Share

bruins blog

Chiarelli praises Red Wings heading into first round playoff matchup

The 2013-14 NHL regular season is in the books and the Bruins will begin their quest for their second Stanley Cup in four years on Friday, taking on the Detroit Red Wings in the first round of the playoffs.

The Red Wings, playing in their first season in the Eastern Conference, finished the year with 93 points and secured the second Wild Card spot in the East, setting them up with an Original Six matchup that hasn’t been seen in the playoffs since 1957.

“They’re a classic puck possession team; you can tell they’re very well coached,” Bruins GM Peter Chiarelli said on Monday. “For a team that moves the puck well, they’re strong on the puck, and that’s a bit of a trickle down from guys like [Henrik] Zetterberg and [Pavel] Datsyuk who are among the best puck strippers in the league.”

The Red Wings joined the Atlantic Division before this season and faced the Bruins four times, with Detroit taking three of those meetings, three of which, however, were before the calendar had turned to December.

“They won the season series against us; [we]played really poorly a couple of games,” Chiarelli said. “I’ve watched them quite a bit down the stretch and they’re a good team; they’ve got injuries, [but] they’ve got young guys who are performing well. It’s a different ballgame in the playoffs, but certainly they’ve got speed.”

One reason the Bruins should feel confident helping into their playoff run is the play of their third line, Chiarelli said, which has been phenomenal since the combination of Carl Soderberg, Loui Eriksson, and Chris Kelly got together due, in some part, to injuries causing other lines to be moved around.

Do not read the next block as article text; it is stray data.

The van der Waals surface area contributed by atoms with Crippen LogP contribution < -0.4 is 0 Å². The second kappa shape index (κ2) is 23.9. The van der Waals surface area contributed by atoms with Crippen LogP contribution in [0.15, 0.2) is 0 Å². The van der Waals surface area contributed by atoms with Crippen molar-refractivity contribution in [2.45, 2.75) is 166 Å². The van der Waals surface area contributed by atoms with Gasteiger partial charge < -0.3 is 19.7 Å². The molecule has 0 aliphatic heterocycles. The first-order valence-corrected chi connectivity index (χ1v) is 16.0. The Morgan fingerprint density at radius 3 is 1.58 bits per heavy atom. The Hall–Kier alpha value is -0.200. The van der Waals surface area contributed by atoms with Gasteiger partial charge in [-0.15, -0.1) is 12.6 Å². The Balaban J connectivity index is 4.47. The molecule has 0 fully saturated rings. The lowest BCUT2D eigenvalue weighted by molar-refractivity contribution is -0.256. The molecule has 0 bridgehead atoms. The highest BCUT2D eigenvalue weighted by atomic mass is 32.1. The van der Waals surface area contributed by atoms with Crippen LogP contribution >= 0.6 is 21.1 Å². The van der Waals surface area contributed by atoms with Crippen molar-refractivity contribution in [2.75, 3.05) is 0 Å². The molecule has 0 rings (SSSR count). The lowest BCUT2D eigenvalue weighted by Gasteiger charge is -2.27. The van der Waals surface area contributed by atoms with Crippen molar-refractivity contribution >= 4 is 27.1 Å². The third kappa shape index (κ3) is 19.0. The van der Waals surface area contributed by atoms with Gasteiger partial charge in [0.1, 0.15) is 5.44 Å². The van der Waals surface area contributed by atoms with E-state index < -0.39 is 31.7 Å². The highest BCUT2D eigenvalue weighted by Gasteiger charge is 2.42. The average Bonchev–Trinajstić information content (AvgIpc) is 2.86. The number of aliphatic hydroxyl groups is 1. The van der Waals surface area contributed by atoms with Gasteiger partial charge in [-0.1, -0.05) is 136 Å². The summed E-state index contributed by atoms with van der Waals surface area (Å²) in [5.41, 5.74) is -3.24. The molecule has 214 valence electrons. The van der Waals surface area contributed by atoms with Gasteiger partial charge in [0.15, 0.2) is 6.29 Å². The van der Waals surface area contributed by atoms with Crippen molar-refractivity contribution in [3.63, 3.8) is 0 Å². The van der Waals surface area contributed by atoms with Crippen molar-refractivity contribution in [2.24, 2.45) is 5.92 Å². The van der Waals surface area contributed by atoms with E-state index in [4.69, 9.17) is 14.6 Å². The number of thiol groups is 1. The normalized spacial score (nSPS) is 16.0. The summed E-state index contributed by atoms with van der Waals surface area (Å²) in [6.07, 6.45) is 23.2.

“It’s not common that a team has a real strong third line,” he said. “Often in the playoffs the margins are so thin that the top two lines cancel each other out, so your third line becomes important, you saw that in the year that we won [the Cup].”

“Everyone talks about secondary scoring, that’s what it is; your third line and your fourth line too; we talk a lot about our fourth line. It’s important to have that line going; we’ve seen that line have some success this year and I like the look of that line and it’s been a key to our success.”

Key injuries are no stranger to the Red Wings, however, and they got an important piece back in early April, as Datsyuk returned to the lineup and propelled them to their 23d consecutive playoff appearance. Zetterberg, who was injured playing for Sweden in the Olympics, may also return at some point during the playoffs.

“Getting back a healthy Daytsuk; that makes them more dangerous,” Chiarelli said. “Who knows what will happen with Zetterberg, he’s lurking in the wings, and [Detroit GM] Kenny [Holland] and [Coach Mike Babcock] will probably pull him out at some point.

They’ve had a ton of injuries, and Tatar, Reilly [Smith’s] brother [Brendan], Nyquist, Sheahan, all these kids… They’ve all helped energize them and when you’ve got these kids that are fearless and don’t really know what the ramifications are they become dangerous as a group, and that’s what they are.”

The Red Wings have been a model of consistency in the NHL over the past two decades, and have plenty of playoff experience and improving their play when it matters most, something that was not lost on the Bruins GM.

“I have great respect of that organization, great respect for Kenny Holland, Mike Babcock, [and] the Ilitch family.” Chiarelli said. “I’ve followed them for a lot of years… Kenny I got to know him a little better during the Olympics he’s very bright, he looks at things a lot of different ways, A lot of different angles, to get a solution, and you see that in their development, they like developing people in the minors, but they also find players elsewhere in trades and free agents, and that’s what we try to do.

“I have respect for Mike Babcock, he’s a sharp guy… I got to sit in on their coaches’ meetings in advance of the Olympics and during the Olympics, and he’s very, very bright. So I have a lot of respect for them, but now they’re competitors on the other side of the ice, so we’ve got to figure out a way to beat them.”

Continue Reading Below